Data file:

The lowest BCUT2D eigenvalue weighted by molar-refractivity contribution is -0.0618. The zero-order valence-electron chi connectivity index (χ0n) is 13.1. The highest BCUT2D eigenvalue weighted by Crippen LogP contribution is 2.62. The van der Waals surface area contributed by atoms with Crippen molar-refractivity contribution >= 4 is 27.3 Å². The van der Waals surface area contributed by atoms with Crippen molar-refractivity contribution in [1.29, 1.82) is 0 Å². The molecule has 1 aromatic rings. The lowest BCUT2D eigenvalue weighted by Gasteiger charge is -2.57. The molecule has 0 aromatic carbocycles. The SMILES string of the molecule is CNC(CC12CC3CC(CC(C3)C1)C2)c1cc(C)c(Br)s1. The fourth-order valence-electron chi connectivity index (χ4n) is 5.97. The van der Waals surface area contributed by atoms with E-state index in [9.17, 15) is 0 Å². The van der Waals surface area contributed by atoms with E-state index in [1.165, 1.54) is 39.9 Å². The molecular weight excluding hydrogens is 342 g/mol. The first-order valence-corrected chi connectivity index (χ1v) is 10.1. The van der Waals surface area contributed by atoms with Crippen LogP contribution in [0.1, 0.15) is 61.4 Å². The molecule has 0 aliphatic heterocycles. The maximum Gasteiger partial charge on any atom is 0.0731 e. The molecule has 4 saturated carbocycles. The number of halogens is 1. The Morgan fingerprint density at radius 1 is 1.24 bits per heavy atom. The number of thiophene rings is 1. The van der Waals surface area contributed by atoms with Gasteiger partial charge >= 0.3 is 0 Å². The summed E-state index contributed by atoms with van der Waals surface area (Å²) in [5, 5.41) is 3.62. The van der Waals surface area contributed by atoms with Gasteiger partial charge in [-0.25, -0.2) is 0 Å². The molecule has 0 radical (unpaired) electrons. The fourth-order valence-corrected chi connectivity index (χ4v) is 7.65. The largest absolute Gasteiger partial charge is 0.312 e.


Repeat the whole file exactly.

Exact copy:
The lowest BCUT2D eigenvalue weighted by molar-refractivity contribution is -0.0618. The zero-order valence-electron chi connectivity index (χ0n) is 13.1. The highest BCUT2D eigenvalue weighted by Crippen LogP contribution is 2.62. The van der Waals surface area contributed by atoms with Crippen molar-refractivity contribution >= 4 is 27.3 Å². The van der Waals surface area contributed by atoms with Crippen molar-refractivity contribution in [1.29, 1.82) is 0 Å². The molecule has 1 aromatic rings. The lowest BCUT2D eigenvalue weighted by Gasteiger charge is -2.57. The molecule has 0 aromatic carbocycles. The SMILES string of the molecule is CNC(CC12CC3CC(CC(C3)C1)C2)c1cc(C)c(Br)s1. The fourth-order valence-electron chi connectivity index (χ4n) is 5.97. The van der Waals surface area contributed by atoms with E-state index in [9.17, 15) is 0 Å². The van der Waals surface area contributed by atoms with E-state index in [1.165, 1.54) is 39.9 Å². The molecular weight excluding hydrogens is 342 g/mol. The first-order valence-corrected chi connectivity index (χ1v) is 10.1. The van der Waals surface area contributed by atoms with Crippen LogP contribution in [0.1, 0.15) is 61.4 Å². The molecule has 0 aliphatic heterocycles. The maximum Gasteiger partial charge on any atom is 0.0731 e. The molecule has 4 saturated carbocycles. The number of halogens is 1. The Morgan fingerprint density at radius 1 is 1.24 bits per heavy atom. The number of thiophene rings is 1. The van der Waals surface area contributed by atoms with Gasteiger partial charge >= 0.3 is 0 Å². The summed E-state index contributed by atoms with van der Waals surface area (Å²) in [5, 5.41) is 3.62. The van der Waals surface area contributed by atoms with Gasteiger partial charge in [-0.25, -0.2) is 0 Å². The molecule has 0 radical (unpaired) electrons. The fourth-order valence-corrected chi connectivity index (χ4v) is 7.65. The largest absolute Gasteiger partial charge is 0.312 e.